pump losing / hard to prime

newtothepoolMay 16, 2009

Hi all,

I just bought a new home with a pool and I am trying to get as much info as possible on some problems I am having. My pool is approx. 13.5K gallons with a Sta-Rite 1hp pump and a Hayward DE filter. I have been told that the Sta-Rite models are notorious for leaking causing problems with suction. I have trouble trying to prime the pump each time I open it to clean the basket. I try and try with a garden hose filling the basket and eventually am able to get it to prime. And each time I turn the pump off a small amount of water squirts out from under the lid. I have been told this is normal, but I am looking for advice. The lid does go on tight and the seal or o-ring seems to be in good shape. Once primed it seems to be ok, but I just installed a Hayward Navigator cleaner and realized that my pump is not staying primed each time it turns off. I'm worried that I am going to run my pump when dry (set to run from 10 pm to 1 am) and eventually burn it out. Any help or suggestions would be greatly appreciated.

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there should be no water squirting out from under the lid
i need a new o ring.
is the water level where it should be?
suction air leak ?

replace lid o ring

    Bookmark   May 16, 2009 at 10:56PM
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If water is squirting out from the lid, then air can get in, thus you will lose, or not be able to prime the pump.

Need to lube the o-ring with a pool lube, or replace and lube the o-ring.

    Bookmark   May 16, 2009 at 10:59PM
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I just put in a new filter, re-plumbed it and ran into a little problem - the pump would not prime when it fired up. I found out why there was a check valve in there, that I had removed. I put the check valve back in between the pump and filter and the pump primed every time. The valve stopped the water from leaving the filter, going thru the pump and thru the skimmer when the system shut off.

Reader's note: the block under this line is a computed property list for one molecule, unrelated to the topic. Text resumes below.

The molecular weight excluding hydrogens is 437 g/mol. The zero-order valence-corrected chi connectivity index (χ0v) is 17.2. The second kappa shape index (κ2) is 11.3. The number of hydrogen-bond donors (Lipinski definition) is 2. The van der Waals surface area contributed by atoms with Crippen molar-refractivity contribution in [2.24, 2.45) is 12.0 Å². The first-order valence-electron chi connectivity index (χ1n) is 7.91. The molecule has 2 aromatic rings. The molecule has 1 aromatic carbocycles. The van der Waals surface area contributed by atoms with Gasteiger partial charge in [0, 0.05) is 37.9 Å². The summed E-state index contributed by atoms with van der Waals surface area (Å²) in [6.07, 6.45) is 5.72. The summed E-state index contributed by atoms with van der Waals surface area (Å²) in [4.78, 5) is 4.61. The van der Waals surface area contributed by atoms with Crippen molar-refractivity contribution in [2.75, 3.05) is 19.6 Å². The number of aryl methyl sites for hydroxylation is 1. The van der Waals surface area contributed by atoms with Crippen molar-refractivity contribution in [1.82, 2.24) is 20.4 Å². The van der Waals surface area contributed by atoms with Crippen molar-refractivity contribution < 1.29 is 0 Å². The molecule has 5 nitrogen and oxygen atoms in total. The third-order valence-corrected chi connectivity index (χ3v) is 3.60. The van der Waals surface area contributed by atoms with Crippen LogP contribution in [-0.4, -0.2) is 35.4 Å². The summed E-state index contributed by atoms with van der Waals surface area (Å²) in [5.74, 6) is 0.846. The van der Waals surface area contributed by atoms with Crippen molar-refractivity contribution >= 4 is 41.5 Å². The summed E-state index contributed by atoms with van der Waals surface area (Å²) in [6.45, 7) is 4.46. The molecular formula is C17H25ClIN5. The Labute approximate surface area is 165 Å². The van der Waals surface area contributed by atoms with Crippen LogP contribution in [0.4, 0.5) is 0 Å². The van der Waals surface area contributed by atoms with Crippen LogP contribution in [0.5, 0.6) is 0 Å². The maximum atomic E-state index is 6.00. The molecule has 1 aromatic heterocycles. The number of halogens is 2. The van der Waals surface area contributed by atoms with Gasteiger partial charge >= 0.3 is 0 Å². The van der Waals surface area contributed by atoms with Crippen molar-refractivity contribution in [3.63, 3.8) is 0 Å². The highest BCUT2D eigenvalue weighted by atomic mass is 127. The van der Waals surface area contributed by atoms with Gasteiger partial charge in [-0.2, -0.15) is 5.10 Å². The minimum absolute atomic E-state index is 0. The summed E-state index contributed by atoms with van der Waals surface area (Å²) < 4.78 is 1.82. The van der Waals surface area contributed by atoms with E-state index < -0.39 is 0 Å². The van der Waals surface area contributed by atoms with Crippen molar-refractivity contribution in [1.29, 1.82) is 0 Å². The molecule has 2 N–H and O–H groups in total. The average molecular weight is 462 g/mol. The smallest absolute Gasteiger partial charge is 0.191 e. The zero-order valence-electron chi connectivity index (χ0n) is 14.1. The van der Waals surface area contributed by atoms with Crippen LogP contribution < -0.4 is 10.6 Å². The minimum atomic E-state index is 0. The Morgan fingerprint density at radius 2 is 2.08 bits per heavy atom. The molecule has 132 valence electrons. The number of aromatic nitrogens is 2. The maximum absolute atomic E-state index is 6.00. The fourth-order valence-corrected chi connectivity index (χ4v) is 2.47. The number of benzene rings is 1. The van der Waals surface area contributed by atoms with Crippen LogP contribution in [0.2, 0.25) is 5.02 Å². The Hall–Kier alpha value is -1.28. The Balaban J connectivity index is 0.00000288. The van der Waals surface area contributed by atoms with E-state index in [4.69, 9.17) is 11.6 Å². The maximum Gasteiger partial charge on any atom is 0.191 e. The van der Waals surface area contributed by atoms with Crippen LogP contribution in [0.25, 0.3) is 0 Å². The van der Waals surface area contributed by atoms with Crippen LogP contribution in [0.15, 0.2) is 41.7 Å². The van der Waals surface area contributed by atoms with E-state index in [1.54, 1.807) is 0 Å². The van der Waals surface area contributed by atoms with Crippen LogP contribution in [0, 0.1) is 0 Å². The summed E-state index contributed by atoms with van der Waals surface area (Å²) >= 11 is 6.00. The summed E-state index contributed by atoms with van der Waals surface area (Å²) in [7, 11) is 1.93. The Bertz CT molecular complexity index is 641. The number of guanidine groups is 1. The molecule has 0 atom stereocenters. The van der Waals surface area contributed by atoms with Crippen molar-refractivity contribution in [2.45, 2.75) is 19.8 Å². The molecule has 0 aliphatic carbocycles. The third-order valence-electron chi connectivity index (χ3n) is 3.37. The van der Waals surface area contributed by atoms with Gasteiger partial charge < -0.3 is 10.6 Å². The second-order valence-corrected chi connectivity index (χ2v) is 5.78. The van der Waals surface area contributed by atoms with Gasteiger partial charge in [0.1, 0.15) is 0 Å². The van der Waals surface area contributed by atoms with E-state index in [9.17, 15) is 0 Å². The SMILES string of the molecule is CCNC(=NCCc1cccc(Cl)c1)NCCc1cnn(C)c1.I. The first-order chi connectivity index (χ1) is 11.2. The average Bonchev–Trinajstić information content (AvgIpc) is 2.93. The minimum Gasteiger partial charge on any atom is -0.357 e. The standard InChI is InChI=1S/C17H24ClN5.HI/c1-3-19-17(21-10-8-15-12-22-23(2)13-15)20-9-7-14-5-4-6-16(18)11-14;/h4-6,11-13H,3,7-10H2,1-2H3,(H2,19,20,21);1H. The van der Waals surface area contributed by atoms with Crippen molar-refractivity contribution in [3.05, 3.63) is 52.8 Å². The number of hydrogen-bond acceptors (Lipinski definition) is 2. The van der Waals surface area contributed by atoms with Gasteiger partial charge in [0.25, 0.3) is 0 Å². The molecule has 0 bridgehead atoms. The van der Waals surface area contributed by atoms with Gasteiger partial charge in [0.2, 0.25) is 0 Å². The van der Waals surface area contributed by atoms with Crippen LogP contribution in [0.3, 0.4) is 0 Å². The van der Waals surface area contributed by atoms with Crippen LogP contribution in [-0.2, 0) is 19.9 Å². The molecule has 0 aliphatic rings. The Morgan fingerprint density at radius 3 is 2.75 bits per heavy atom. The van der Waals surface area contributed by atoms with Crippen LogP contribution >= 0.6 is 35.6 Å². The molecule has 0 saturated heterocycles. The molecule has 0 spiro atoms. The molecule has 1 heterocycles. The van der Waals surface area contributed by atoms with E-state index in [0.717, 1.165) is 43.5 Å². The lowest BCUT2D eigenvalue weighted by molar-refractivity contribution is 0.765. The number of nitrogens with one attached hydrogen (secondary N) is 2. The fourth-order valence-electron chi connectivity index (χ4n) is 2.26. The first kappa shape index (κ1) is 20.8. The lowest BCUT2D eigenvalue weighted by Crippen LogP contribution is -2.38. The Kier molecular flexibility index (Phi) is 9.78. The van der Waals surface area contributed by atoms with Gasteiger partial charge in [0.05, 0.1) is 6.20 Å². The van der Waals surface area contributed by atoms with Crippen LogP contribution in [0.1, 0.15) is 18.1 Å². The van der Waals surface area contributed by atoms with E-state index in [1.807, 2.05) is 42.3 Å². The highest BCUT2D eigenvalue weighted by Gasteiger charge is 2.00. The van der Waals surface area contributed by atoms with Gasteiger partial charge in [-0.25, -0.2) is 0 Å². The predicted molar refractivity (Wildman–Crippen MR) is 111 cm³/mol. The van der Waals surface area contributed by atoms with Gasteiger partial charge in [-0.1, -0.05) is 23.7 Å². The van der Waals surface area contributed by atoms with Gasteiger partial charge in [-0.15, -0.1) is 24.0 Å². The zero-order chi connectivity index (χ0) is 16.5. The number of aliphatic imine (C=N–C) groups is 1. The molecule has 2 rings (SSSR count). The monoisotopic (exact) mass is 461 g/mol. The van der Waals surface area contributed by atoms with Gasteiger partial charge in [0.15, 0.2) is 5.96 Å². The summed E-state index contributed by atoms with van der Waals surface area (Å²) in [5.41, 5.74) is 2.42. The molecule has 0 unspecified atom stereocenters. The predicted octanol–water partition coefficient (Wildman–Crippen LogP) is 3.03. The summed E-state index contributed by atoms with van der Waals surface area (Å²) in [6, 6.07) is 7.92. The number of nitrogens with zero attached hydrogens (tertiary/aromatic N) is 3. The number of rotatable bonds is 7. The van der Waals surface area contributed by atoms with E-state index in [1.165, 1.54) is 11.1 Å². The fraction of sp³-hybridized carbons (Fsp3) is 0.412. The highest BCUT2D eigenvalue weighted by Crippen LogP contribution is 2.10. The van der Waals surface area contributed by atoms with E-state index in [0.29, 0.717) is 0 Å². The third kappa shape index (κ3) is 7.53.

Dont know if this applies to your situation, just an idea

    Bookmark   May 16, 2009 at 11:01PM
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Pump lids will seal differently under suction and pressure conditions. When the pump is turned off, a fairly large pressure wave hits the pump basket and some pumps are designed to allow that pressure to be released through the lid. Under suction, the lid seals and should not allow any air into the basket.

The water coming out of the pump lid after the pump is turned off is fairly common in pumps and should not be of any concern. In fact, that is better than allowing the pressure wave to flex the pump housing which might actually damage it over time.

However, if you are getting air in the pump basket, then that should be fixed since that can affect the performance of the pump.

    Bookmark   May 17, 2009 at 1:31PM
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Please tell us all which of the manufacturers make a pool pump that is designed to "release pressure through the lid"
I am just dying to know.

    Bookmark   May 17, 2009 at 4:50PM
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Mas is right. I believe Whisperflows are designed to do this.